Objective. Revaccination policies adopted in many countries to control measles have raised various safety issues including those concerning the second vaccine dose. We performed a prospective, double-blind, crossover trial among twins receiving a measles-mumps-rubella (MMR) vaccine.
Study Design. The study comprised 1162 monozygous and heterozygous twins, each of whom randomly received placebo and then vaccine, or vice versa, 3 weeks apart, at 14 to 83 months of age. Most of the oldest children had previously been vaccinated against measles, and one half of the remainder of children had had the disease. Symptoms and signs were recorded daily on structured forms. Statistical methods included a complex analysis of the vaccine attributability of the symptoms and conditional logistic regression.
Results. Vaccination-attributable events occurred in 6% overall. At 14 to 18 months of age, reactions developed between days 6 and 14, peaking at day 10. The clearest vaccine-attributable effect was fever exceeding 101.3 °F (38.5°C; odds ratio: 3.28; 95% confidence interval: 2.23–4.82; P < .001), but the same trend was found for rash, arthralgia, conjunctivitis, staying in bed, drowsiness, and irritability. At 6 years of age, systemic reactions occurred 5 to 15 times less frequently, only arthralgia being associated with vaccination. Zygocity, gender, history of allergy, or infections did not modify reactions. Instead, respiratory symptoms developed within days postinjection to a level of 15% to 20% without subsequent decline and with no difference between vaccinees and placebo recipients.
Conclusion. Vaccination was avoided during infections, but many small children became mildly ill within a week or so with no relation to vaccination (the healthy vaccinee effect). MMR vaccine was virtually nonreactogenic when given at 6 years of age. vaccine, measles, mumps, rubella, reactogenicity, adverse events, zygocity, healthy vaccinee effect.
- MMR =
- measles-mumps-rubella •
- OR =
- odds ratio •
- VA =
- vaccine attributability
The measles components1–3 used in various measles-mumps-rubella (MMR) vaccines4,5 have been associated with various short-term and long-term adverse events. This is also true to a lesser extent for the rubella antigen,6,7 whereas the mumps component (particularly the Jeryl Lynn strain) is deemed virtually harmless.8Controlled studies on vaccine reactogenicity are rare,9and uncontrolled studies10–12 exaggerate findings because of a temporal rather than a causal association with vaccination. Very little is known about factors modifying adverse reactions.13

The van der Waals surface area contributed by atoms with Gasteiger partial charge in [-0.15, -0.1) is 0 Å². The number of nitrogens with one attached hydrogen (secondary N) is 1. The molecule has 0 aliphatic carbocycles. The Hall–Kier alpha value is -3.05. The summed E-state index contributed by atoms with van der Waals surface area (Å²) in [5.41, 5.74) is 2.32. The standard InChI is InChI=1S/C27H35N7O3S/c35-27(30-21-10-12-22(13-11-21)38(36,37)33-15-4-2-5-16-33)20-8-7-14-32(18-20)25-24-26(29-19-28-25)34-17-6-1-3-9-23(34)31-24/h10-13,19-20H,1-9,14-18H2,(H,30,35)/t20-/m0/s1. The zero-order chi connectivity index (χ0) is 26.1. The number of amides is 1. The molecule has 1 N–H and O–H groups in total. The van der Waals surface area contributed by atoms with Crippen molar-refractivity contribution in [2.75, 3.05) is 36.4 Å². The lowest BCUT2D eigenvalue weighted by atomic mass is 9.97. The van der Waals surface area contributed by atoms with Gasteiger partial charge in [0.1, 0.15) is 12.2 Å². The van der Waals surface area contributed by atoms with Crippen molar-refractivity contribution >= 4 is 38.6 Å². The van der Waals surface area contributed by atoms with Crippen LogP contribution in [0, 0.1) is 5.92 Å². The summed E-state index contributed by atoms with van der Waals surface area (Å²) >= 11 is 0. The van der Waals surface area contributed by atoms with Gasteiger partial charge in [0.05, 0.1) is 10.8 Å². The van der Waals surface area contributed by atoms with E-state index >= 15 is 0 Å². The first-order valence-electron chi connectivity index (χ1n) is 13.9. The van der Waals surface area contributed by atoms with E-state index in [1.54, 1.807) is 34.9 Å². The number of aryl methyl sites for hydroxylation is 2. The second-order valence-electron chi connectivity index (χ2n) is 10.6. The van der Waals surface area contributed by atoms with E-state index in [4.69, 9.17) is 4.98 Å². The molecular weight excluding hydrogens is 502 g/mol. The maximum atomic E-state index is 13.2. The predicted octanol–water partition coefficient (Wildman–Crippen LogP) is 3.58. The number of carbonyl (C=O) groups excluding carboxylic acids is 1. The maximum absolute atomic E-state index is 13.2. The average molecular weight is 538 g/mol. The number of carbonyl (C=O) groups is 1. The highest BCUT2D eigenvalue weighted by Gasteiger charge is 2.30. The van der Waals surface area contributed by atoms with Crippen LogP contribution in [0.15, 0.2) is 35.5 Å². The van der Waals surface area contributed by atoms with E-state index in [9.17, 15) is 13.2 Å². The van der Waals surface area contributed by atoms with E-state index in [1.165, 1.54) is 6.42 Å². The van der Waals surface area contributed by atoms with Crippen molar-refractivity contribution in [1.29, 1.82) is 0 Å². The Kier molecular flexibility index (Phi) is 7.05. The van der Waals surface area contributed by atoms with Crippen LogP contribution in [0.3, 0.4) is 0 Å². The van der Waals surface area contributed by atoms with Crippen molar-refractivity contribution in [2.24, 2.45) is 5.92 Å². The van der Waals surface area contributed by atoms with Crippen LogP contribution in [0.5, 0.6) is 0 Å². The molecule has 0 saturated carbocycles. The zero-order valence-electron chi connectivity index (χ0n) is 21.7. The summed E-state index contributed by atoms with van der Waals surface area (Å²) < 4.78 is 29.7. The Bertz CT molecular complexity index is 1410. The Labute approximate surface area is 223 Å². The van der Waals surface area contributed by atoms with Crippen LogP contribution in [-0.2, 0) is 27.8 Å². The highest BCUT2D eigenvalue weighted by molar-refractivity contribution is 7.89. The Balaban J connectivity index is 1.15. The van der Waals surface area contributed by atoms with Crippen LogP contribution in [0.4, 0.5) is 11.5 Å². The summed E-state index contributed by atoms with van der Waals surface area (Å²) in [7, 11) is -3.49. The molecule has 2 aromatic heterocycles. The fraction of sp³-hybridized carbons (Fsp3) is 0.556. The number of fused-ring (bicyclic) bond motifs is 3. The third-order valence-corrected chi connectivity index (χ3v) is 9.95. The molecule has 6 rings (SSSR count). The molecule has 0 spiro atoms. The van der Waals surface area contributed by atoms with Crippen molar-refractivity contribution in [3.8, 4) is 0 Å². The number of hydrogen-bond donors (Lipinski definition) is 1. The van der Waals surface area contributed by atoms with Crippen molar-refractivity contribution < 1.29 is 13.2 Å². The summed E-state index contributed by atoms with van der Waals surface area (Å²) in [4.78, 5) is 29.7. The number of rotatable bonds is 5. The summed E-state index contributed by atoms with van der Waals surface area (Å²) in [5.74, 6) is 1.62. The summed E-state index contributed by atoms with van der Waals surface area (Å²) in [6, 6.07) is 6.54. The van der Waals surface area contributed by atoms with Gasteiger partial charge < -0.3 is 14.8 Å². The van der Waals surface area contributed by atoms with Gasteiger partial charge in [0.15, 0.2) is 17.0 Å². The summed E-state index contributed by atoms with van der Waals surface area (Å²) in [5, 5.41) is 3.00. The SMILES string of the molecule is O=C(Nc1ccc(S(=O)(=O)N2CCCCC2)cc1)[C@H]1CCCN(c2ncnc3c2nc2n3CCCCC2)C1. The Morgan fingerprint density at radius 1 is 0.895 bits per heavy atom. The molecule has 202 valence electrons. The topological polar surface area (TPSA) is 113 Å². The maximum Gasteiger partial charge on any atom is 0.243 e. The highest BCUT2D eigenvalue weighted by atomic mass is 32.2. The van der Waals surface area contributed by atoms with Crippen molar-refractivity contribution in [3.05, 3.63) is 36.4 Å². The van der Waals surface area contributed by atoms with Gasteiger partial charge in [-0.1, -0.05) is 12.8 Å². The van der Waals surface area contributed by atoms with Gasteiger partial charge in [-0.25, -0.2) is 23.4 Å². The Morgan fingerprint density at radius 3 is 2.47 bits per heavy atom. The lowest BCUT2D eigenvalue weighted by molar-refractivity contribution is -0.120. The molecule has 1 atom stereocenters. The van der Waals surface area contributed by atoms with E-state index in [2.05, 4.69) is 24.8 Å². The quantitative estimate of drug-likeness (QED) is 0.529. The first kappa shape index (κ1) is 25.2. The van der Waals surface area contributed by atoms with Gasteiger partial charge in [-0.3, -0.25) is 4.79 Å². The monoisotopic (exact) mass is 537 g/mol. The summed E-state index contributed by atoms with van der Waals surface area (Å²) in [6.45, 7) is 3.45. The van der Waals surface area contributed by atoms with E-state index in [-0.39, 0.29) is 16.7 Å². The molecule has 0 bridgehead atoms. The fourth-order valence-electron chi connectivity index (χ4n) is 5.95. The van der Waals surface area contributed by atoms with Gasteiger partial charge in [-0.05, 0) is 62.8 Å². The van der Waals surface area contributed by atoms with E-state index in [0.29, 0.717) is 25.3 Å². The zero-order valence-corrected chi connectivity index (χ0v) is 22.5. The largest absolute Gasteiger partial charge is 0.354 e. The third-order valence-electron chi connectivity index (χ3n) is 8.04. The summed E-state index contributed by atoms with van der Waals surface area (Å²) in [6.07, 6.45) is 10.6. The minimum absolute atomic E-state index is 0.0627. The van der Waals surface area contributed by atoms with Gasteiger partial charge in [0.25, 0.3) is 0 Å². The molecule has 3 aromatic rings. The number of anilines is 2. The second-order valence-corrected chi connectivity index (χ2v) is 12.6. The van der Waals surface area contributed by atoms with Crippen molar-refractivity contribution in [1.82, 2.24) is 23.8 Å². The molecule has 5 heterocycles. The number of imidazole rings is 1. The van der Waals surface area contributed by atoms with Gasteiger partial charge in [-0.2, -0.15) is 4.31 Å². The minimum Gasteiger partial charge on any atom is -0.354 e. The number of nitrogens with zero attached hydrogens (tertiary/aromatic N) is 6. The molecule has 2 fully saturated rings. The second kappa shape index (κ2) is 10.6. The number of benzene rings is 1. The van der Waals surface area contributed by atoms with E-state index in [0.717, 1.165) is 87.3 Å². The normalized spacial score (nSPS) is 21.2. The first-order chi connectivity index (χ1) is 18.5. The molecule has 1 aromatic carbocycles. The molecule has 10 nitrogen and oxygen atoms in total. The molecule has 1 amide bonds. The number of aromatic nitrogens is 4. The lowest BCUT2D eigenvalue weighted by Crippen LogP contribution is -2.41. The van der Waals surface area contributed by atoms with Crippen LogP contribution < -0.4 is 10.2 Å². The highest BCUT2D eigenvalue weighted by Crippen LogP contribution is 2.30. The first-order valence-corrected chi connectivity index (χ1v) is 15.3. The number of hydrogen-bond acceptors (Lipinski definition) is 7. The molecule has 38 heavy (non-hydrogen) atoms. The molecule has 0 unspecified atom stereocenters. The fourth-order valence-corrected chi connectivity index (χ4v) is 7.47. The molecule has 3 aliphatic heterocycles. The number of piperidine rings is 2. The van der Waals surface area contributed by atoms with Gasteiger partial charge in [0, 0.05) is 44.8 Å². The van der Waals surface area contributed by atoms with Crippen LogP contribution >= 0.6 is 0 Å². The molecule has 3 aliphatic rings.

We performed a randomized, double-blind, placebo-controlled, and crossover vaccination trial in twins using the MMR vaccine in widest use internationally; the early results were published shortly after the trial.14 Here we report a thorough analysis of the day-to-day symptoms and signs in 2 age groups with or without previous measles vaccination, and we examine the role of other factors in relation to reactogenicity. We consider such an analysis especially timely because more countries are converting to the use of 2 vaccine doses aimed at eliminating measles and, ultimately, mumps and rubella.
Under the auspices of the National Board of Health and the Public Health Institute, a vaccination program to eliminate MMR from Finland was launched in 1982.15 Over the years, only 1 type of vaccine (MMRII, Merck and Co, Inc, West Point, PA)—consisting of the more attenuated Enders-Edmonston strain of measles virus,1,4 the Jeryl Lynn strain of mumps virus,8 and the Wistar 27/3 strain of rubella virus10—has been used in the 2-dose schedule. The first dose is administered at 14 to 18 months of age and the second at 6 years of age. Vaccination has been accepted well, with coverage stabilized at ∼95%.16,17 As with all childhood immunizations in Finland, the MMR vaccine is administered on a voluntary basis and free of charge by public health nurses in the ∼1000 child health centers of the country.